2003 Michael Graves

2003 Michael Graves

Michael Graves was one of the most prominent and prolific American architects of the latter 20th century. He designed more than 350 buildings around the world but was perhaps best known for his teakettle and pepper mill.

Mr. Graves was first associated with the New York Five, a group of architects who achieved cult-like stature by helping to redefine modernism in the 1970s. He went on to design projects like the headquarters of the health care company Humana in Louisville, Ky., and the Portland Building in Oregon, which exemplified postmodernism with their reliance on color and ornament and made him a celebrity.

Since founding his firm Michael Graves Architecture & Design in Princeton in 1964, Mr. Graves designed everything from office buildings, resorts and retail stores to hospitals, monuments and university buildings. His most prominent projects also included the Ministry of Health, Welfare and Sport in The Hague and an expansion of the Whitney Museum of American Art in New York, proposed in the mid-1980s, that was never realized.

Writing about the Humana building in 1985, Paul Goldberger of The New York Times called the tower, sheathed in pink granite with a solid glass shaft up the center, “a remarkable achievement — in every way Mr. Graves’s finest building, a tower that proves his ability not only to work at large scale, but to create interior and exterior details as well wrought as those of any architect now practicing.”

When he was awarded the American Institute of Architects’ gold medal in 2000, the institute’s Eugene C. Hopkins said Mr. Graves had “brought quality designed products within reach of everyone in the country.” He also received the National Medal of Arts from President Bill Clinton the previous year.

“For those of us who had the opportunity to work closely with Michael, we knew him as an extraordinary designer, teacher, mentor and friend,” his firm said in a statement. “For the countless students that he taught for more than 40 years, Michael was an inspiring professor who encouraged everyone to find their unique design voice.”

Mr. Graves recently helped establish the Michael Graves School of Architecture at Kean University in New Jersey.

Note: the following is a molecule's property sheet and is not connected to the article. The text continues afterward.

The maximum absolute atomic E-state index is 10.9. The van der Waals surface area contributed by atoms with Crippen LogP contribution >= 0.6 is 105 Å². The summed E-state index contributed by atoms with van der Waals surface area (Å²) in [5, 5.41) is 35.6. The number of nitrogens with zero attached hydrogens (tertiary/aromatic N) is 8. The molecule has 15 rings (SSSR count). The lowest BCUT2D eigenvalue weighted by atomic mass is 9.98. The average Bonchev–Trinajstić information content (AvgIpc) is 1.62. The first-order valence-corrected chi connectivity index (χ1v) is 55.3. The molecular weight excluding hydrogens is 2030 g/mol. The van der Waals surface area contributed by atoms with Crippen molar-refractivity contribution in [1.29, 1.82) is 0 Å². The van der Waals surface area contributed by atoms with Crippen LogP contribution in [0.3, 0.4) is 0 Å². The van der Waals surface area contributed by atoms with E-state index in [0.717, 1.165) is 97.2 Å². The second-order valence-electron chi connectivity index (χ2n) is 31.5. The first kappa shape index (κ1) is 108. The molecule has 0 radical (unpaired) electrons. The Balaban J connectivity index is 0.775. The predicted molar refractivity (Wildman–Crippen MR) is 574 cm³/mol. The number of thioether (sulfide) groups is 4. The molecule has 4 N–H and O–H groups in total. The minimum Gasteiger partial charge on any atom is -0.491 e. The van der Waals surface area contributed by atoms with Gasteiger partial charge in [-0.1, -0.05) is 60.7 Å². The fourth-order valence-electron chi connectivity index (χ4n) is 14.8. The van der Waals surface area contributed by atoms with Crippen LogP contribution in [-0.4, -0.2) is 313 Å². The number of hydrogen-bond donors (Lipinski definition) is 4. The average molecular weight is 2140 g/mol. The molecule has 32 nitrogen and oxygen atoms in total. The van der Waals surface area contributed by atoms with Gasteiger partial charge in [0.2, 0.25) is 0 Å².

Born in Indianapolis, Indiana, Michael Graves had a childhood interest in drawing and painting that has stayed with him throughout his career in architecture. Michael Graves received his architectural training at the University of Cincinnati in a cooperative program that allowed him to work in the architectural office of Carl A. Strauss and Associates while completing his formal classroom education.

Upon receiving the degree of B.S. in Architecture in 1958, Michael Graves entered Harvard University’s Graduate School of Design and received a Master of Architecture degree the following year. After graduation, Michael Graves went to work for the designer and architect, George Nelson, where his long-standing interest in furniture design was encouraged. Michael Graves’s stay at Nelson’s office was short-lived however, because in 1960 he was the recipient of the Prix de Rome fellowship of the American Academy in Rome.

In 1962, Michael Graves accepted a teaching position at Princeton University. Michael Graves is currently the Schirmer Professor of Architecture at Princeton. The courses that Graves teaches in architectural theory and composition address various thematic topics including the relationship of buildings to landscape, the traditional elements of architecture, the idea of metaphor in architecture, the contrast between open space and the making of rooms, and the origins of furniture. In addition to teaching at Princeton, Michael Graves has been a visiting professor at the University of Texas at Austin, the University of Houston, the University of California at Los Angeles, the University of Maryland, the University of North Carolina at Charlotte, and the New School for Social Research in New York, among others. Graves regularly participates in design critiques and juries for many universities, professional organizations, and publications here and abroad, and he lectures to audiences around the world.

http://www.nytimes.com/2015/03/13/arts/design/michael-graves-prolific-architect-dies-at-80.html

http://architect.architecture.sk/michael-graves-architect/michael-graves-biography.php

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